Comparision Between Four Designs

Spring Constant K for Each of Four Designs

4 mm FRONT k = 3.80 E-4 Nm/Deg
3 mm FRONT k = 3.29 E-4 Nm/Deg
3 mm BACK k = 1.74 E-4 Nm/Deg
Rubber Band k = 0.43 E-4 Nm/Deg

A comparison of all four designs on one graph reveals:

  • The expected trend between the 4 mm and 3 mm designs -- the 4 mm design is 13.4% stiffer than the 3 mm design (these were made in the same pour of polymer)
  • There is a significant difference in the stiffness between the 3 mm front wing and the 3 mm back wing (the back wings are nearly half as stiff). These were made during two separate pours of IE-20A and the results show that the pour had a greater affect on stiffness than cross-sectional area and physical design.
  • The rubber band exhibited a very different curve than the rest -- I believe this is because of the slight amount of play between the three-pronged servo horn and the wing itself. For most the of the trial the servo was just traversing the angle gap and stretching the rubber band, but not exerting any additional force.

Results: Rubber Band Testing

I took the opportunity to do additional testing on the rubber band wings while things were setup. Since there was such a large disparity between the two different pours of the IE-20A, I wondered if such a disparity would exist between the rubber bands -- the different colors of which were probably not from the same pour. I found that the stiffnesses were relatively consistent:

Comparison Between Two Rubber Bands

The second idea for a test was to determine the differences in stiffness relating to the angle of the rubber band. SB was designed so that the rubber band positioning could be adjusted with a second servo horn. For these trials I positioned this second servo horn at both its typical 80 degree position, and then at a more modest 45 degree position (see below).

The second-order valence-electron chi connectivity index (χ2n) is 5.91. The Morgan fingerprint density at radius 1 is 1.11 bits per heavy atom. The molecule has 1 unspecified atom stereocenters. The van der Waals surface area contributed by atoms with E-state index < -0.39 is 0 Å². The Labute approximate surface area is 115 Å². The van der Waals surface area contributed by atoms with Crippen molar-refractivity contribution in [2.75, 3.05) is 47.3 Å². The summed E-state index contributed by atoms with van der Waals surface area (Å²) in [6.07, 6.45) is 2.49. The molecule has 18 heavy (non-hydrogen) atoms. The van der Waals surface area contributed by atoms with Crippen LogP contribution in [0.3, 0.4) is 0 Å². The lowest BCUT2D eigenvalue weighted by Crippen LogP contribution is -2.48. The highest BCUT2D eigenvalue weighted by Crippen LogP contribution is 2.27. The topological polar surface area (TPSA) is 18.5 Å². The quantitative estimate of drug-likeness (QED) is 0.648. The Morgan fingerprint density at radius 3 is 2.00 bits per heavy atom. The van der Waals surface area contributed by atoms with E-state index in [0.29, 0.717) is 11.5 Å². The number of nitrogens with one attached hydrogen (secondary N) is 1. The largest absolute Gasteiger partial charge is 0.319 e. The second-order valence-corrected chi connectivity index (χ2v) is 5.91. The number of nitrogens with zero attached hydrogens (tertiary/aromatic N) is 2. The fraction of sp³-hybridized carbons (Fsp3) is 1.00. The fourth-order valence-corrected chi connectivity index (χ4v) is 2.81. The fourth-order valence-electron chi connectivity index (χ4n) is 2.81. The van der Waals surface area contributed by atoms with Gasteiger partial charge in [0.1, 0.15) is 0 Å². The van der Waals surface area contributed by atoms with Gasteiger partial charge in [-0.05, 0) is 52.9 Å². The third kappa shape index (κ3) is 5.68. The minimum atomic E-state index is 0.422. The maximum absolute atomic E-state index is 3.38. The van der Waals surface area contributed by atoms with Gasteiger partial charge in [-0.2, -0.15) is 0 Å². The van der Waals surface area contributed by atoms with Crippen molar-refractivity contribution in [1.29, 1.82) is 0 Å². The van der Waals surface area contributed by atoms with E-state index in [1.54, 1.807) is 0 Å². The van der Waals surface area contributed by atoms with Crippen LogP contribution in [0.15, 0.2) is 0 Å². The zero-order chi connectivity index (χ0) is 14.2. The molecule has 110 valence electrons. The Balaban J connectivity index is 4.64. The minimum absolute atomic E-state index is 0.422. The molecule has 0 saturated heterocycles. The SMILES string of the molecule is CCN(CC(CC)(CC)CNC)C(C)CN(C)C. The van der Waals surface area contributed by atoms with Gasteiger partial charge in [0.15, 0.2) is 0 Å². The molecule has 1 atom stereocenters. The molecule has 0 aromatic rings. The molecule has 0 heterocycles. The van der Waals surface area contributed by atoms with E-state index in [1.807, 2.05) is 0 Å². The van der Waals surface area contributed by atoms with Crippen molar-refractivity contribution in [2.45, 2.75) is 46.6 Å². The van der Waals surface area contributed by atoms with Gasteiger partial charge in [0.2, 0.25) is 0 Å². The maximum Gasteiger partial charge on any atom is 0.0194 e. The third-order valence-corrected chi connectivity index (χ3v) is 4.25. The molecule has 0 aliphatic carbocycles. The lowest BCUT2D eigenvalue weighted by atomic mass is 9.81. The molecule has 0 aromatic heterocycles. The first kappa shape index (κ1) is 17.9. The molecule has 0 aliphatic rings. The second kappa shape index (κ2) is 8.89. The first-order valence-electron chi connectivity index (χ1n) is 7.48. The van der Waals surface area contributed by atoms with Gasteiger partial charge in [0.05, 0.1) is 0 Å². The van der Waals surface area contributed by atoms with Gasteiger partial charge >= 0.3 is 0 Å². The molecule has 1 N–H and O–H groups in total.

Rubber Band Angle Setup

The results of this test show that the rubber band at the decreased angle does not apply as much torque but does have a higher k value. Both of them maxed out around the same torque because of their common physical limitation of the three-pronged servo horn hitting the wing.

Comparison of Different Rubber Band Angles

-- AnnaShedletsky? - 27 Jul 2007

Sensor Installation

Each hall effect sensor was pretested before it was soldered onto a piece of wire tape leading to a 4-prong connector which fits into the one on the sensor board. The soldered connection was then insulated with hot glue to prevent the leads from being pushed together and causing a short. The magnets were installed (red sides in, the red side defined as the side facing up when stuck to a piece of metal in the lab) using a piece of tape to lower the magnet into position and a stub of nonferrous wire to hold it in place while the glue dried. This method worked exceedingly well and allowed me to install the sensors without taking the robot apart.

Each of the sensor connections was then troubleshooted using the real_time_graph matlab code -- a few of the connections between the receiver for the 4-prong connectors and the board were either severed or shorted. Sal tracked these places down and resoldered them.

-- AnnaShedletsky? - 15 Aug 2007

Sensor Calibration

Setup and Collection Processes

The setup included a stand that positioned SB2 over a digital gram scale such that its feet in home position grazed the surface. SB2 was taped to the stand using a small amount of double-stick tape to reduce the tendency for the robot to lift itself up during the testing.